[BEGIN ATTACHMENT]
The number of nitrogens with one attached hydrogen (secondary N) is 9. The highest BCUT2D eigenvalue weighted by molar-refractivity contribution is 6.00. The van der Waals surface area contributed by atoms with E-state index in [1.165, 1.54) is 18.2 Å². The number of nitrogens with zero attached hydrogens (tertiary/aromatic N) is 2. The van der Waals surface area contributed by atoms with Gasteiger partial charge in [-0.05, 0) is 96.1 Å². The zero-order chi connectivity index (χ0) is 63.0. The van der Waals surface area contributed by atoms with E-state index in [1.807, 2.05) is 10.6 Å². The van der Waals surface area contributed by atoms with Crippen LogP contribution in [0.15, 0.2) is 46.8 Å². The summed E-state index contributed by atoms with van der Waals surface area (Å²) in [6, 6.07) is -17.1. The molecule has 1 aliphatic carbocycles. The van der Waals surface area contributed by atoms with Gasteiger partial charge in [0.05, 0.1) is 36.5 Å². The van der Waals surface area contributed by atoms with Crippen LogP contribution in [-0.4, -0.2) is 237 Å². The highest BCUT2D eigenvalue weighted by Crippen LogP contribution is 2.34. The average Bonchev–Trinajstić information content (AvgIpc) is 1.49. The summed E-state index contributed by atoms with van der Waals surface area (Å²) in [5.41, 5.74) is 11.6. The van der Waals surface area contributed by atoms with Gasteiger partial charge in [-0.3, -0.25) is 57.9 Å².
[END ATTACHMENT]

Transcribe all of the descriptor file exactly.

The number of nitrogens with one attached hydrogen (secondary N) is 9. The highest BCUT2D eigenvalue weighted by molar-refractivity contribution is 6.00. The van der Waals surface area contributed by atoms with E-state index in [1.165, 1.54) is 18.2 Å². The number of nitrogens with zero attached hydrogens (tertiary/aromatic N) is 2. The van der Waals surface area contributed by atoms with Gasteiger partial charge in [-0.05, 0) is 96.1 Å². The zero-order chi connectivity index (χ0) is 63.0. The van der Waals surface area contributed by atoms with E-state index in [1.807, 2.05) is 10.6 Å². The van der Waals surface area contributed by atoms with Crippen LogP contribution in [0.15, 0.2) is 46.8 Å². The summed E-state index contributed by atoms with van der Waals surface area (Å²) in [6, 6.07) is -17.1. The molecule has 1 aliphatic carbocycles. The van der Waals surface area contributed by atoms with Gasteiger partial charge in [0.05, 0.1) is 36.5 Å². The van der Waals surface area contributed by atoms with Crippen LogP contribution in [-0.4, -0.2) is 237 Å². The highest BCUT2D eigenvalue weighted by Crippen LogP contribution is 2.34. The average Bonchev–Trinajstić information content (AvgIpc) is 1.49. The summed E-state index contributed by atoms with van der Waals surface area (Å²) in [5.41, 5.74) is 11.6. The van der Waals surface area contributed by atoms with Gasteiger partial charge in [-0.3, -0.25) is 57.9 Å².